In the last couple months as we’ve all been struggling under the lockdowns happening across the country (and around the world), some of our best-read articles have been about going fast using the most powerful engines. What pilot doesn’t want more power? Or speed? The trouble with more power allowing more speed is that old auto racing line: “Speed costs money! How fast do you want to go?” How about a not-so-expensive option? U.S. importer Sportair USA has you covered. Ultra Shock If a name has “ultra” in it, the name implies the most of what you should want, right? Wrong! In this case, as famous architect Mies van der Rohe noted, “Less is More.” It seems all the talk is about Rotax‘s 915iS or Titan’s X340, or most recently Continental‘s CD-170. All these engines share at least two things: (1) They are awesomely powerful, and (2) they might bust your budget.
Ultra ShockIf a name has "ultra" in it, the name implies the most of what you should want, right? Wrong! In this case, as famous architect Mies van der Rohe noted, "Less is More." It seems all the talk is about Rotax's 915iS or Titan's X340, or most recently Continental's CD-170. All these engines share at least two things: (1) They are awesomely powerful, and (2) they might bust your budget. Not so many years ago, a 65-horse Rotax 582 (still available) was a potent engine. Then came the 9-series and everyone got spoiled on 100 horsepower. That engine ruled the LSA world — literally, all around the globe — for more than a decade since Light-Sport Aircraft burst upon the aviation scene. Nonetheless, somehow 100 horsepower began not to seem enough. I blame CubCrafters who began pushing 180 horsepower but the Jabiru 3300 (120 hp), the UL Power engines, and the Viking 130 (horsepower) also helped push the envelop. Finally, a mere 100 horsepower didn't seem so much anymore. However, as power went up, so did prices. The 915, 340 and 170 mentioned above carry significantly higher price tags, and honestly, not all light aircraft need that much power. Plus, bigger engines are heavier so some of the added power is used to lift the extra engine weight. Zlin develop Pasquale Russo and U.S. importer Bill Canino think the familiar and proven Rotax 914 Turbo offered a "best of both worlds" proposition. For 2020, Zlin introduced the Norden concepts. Read our earlier article about it and see the video below for about Shock Ultra.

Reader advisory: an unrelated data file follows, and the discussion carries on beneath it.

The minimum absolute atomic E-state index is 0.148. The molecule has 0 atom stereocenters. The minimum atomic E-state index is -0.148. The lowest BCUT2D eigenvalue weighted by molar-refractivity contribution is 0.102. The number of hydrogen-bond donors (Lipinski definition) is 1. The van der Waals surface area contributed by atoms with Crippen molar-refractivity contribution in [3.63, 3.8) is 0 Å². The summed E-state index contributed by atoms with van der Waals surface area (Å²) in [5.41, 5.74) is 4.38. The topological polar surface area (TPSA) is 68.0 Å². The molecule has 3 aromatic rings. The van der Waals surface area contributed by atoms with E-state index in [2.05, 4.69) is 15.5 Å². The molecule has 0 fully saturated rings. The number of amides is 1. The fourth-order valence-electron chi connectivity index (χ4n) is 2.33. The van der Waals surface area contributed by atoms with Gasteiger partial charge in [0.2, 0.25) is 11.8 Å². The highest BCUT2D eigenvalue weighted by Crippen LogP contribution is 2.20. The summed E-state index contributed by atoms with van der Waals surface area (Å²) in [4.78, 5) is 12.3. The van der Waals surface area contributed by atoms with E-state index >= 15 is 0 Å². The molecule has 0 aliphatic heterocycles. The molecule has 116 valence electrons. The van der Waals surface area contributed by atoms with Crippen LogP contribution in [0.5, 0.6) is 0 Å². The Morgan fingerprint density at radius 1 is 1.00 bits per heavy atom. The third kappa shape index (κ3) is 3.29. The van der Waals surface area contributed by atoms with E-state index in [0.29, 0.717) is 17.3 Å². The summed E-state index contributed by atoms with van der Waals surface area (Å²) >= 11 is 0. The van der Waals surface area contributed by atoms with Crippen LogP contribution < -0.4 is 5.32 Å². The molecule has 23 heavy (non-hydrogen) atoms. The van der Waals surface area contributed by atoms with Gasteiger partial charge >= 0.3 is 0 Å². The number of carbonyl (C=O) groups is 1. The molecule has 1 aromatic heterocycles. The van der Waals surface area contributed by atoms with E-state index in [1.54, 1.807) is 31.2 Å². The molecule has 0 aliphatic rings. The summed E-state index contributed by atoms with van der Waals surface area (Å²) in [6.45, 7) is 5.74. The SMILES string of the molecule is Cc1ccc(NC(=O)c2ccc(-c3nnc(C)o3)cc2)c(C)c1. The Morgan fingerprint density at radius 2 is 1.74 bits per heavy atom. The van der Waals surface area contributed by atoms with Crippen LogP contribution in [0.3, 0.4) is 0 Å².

Coming To Be"The natural evolution … of our Shock Cub, an aircraft created in 2016, developed our vision about an ideal bushflying aircraft," Pasquale told me at Aero Friedrichshafen. "Adventure yet with maximum safety (a protective cockpit cell and ideal aerodynamics of high performance at low speeds) represents the key." Minimizing empty weight is critical for some buyers and led Pascale and Bill to seek a lighter version of the Shock Outback that is powered by the potent Titan X340. "We asked ourselves how much weight it would be possible to save, while maintaining the excellent performance of the Shock Outback," explained Pasquale. "It was clear to us that some of the fundamental Shock features — a wing with slats on demand, landing gear equipped with long-stroke shock absorbers, deep Fowler flaps (nearby image) — should be integral parts of our project." Through a general weight saving campaign involving the whole airframe, Zlin engineers managed to reach a demonstrated minimum empty weight of around 650 pounds when minimally equipped. This is far less than most other "Cubalikes." "This required a long, meticulous revision and optimization of the whole airframe," said Pasquale, including fuselage, empennage, landing gear, nose cowl, fuselage skin, the cockpit interior, brakes and control surfaces. It became a reconfigured airplane from spinner to tailwheel. Careful weight reduction dropped the weight while keep their "hyper STOL" wing performance that can sustain speeds of barely more than 30 mph. "This is more typical for a powered paraglider than for a robust three-axis aircraft while maintaining interesting cruise speeds" Pasquale observed. U.S. representative Bill Canino offered this list of worthy features for Shock Ultra: short takeoffs, quick climbout, short landings, tame landings, authoritative control, minimal touchdown rebound, safe slow flight, low stall speed, spin resistance, responsive controls, plus simple, strong construction that can be repaired by almost any qualified mechanic without special training. How much? While everyone's budget is different (and changes), the Rotax Shock series offers choices and one of them may meet your needs:
- $117,125 with Rotax 912 (100 horsepower)
- $132,895 with Rotax 914 (115 horsepower)
- $146,345 with Rotax 915 (141 horsepower)
- Prices subject to change — contact Sportair USA for the latest info